Patient-reported outcomes are important measures to include in pulmonary arterial hypertension clinical trials but are not widely utilized in clinical practice. Pulmonary Arterial Hypertension—Symptoms and Impact Questionnaire (PAH-SYMPACT) is the only pulmonary arterial hypertension-specific patient-reported outcomes instrument developed and validated in accordance with the US Food and Drug Administration guidance on patient-reported outcomes development. The PAH-SYMPACT tool measures pulmonary arterial hypertension-related symptoms and impact of pulmonary arterial hypertension on daily life. Symptoms are reported each day for seven consecutive days, and the impact of pulmonary arterial hypertension over one week is recalled and reported on day 7; however, daily symptom reporting may overburden patients and healthcare resources, limiting the practicality of PAH-SYMPACT outside of clinical trials. To determine the practicability of an abridged version of PAH-SYMPACT for which all reporting is completed on one day, symptom data from the SYMPHONY trial (NCT01841762; PAH-SYMPACT validation study) were retrospectively analyzed to assess whether symptoms reported on each day correlated with the weekly average and whether one-day symptom scores were sensitive to disease severity. Correlation coefficients comparing the weekly average and individual day symptom scores were mostly high or very high regardless of the day they were measured. Findings were similar when using either Spearman's rank correlation or weighted kappa method. One-day symptom scores differentiated well between World Health Organization functional classes II and III/IV pulmonary arterial hypertension and were sensitive to change in disease severity as measured by the Patient Global Assessment of Disease Severity. These data suggest that the one-day PAH-SYMPACT is feasible and appropriate for routine implementation in clinical practice.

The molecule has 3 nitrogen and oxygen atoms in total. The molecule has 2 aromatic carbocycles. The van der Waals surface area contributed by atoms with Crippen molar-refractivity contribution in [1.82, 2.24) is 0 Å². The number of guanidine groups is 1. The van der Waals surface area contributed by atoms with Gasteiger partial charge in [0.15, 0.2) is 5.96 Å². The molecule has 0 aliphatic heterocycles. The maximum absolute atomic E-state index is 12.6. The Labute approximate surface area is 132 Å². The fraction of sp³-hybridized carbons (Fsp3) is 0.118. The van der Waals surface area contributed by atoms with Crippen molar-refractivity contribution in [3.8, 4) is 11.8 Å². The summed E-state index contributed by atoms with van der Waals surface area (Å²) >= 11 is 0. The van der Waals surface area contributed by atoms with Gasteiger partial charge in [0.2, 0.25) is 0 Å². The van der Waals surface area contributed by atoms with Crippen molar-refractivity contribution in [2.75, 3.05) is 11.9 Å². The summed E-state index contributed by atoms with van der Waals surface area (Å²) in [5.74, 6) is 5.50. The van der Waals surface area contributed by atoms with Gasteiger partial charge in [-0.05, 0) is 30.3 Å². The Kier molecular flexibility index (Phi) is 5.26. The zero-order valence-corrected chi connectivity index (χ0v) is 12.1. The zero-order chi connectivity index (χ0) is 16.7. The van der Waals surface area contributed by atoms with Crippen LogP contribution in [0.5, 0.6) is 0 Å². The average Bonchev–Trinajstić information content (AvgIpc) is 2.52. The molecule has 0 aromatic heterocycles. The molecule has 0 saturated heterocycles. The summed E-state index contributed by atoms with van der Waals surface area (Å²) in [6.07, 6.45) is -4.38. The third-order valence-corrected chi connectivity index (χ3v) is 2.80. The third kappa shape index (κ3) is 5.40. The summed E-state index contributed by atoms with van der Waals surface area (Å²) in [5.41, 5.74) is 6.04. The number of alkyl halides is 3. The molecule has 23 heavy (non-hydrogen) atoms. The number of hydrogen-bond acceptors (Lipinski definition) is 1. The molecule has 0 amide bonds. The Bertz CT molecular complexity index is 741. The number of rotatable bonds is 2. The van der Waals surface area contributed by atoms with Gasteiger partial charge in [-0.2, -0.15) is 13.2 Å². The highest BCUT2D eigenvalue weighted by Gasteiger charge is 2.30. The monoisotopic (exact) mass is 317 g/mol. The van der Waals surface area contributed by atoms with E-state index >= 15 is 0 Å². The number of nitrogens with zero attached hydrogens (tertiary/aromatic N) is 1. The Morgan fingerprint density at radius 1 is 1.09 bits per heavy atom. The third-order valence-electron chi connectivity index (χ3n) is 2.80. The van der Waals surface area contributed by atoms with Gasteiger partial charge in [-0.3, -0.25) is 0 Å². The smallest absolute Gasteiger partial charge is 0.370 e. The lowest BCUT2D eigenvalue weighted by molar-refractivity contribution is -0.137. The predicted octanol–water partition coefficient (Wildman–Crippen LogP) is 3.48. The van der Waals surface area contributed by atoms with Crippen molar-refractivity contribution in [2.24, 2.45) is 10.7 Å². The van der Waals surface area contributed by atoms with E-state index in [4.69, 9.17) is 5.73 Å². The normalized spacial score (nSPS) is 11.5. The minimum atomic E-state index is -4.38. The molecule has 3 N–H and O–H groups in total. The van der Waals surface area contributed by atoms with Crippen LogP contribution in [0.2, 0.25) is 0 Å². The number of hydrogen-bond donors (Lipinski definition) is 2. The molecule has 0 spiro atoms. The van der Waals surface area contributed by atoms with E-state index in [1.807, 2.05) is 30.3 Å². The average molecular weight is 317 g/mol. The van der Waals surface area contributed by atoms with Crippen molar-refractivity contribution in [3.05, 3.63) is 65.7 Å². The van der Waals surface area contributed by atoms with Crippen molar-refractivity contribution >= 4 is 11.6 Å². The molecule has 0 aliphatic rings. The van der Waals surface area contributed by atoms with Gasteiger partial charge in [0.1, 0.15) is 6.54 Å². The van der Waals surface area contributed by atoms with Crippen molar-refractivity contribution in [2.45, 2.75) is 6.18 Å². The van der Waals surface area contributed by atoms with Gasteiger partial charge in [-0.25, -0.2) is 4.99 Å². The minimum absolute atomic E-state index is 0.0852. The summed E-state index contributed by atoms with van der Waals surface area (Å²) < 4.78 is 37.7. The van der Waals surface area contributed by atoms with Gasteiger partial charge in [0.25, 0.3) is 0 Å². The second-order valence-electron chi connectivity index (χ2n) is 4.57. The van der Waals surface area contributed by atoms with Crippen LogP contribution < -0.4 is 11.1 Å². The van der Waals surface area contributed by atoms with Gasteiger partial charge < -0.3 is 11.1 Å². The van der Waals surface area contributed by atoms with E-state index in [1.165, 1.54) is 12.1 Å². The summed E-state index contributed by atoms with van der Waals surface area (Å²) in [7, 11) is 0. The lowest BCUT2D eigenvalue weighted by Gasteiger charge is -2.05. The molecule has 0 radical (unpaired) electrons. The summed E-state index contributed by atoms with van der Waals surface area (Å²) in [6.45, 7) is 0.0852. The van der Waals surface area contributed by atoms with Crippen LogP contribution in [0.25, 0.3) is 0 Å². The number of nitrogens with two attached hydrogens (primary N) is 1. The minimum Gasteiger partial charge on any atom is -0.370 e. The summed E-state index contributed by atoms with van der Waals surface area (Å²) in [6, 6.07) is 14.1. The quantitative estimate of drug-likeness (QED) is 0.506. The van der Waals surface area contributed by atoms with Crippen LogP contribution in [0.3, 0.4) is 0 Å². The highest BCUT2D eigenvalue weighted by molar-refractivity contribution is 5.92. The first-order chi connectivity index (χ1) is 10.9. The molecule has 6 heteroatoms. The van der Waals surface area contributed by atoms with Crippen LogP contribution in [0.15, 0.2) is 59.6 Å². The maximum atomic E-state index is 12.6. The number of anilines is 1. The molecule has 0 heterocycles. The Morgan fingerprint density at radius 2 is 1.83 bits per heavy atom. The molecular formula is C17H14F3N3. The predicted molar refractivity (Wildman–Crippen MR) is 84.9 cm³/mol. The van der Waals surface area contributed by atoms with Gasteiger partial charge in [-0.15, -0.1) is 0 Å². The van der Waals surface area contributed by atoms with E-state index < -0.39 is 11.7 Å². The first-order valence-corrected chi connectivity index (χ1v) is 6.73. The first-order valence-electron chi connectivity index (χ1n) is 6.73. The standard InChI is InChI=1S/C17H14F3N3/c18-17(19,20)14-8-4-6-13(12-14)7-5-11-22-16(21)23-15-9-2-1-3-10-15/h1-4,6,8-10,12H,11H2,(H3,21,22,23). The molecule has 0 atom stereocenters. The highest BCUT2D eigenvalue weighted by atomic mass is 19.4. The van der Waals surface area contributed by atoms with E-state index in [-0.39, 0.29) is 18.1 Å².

- clinical practice
- patient-reported outcomes
- pulmonary arterial hypertension
ASJC Scopus subject areas
- Pulmonary and Respiratory Medicine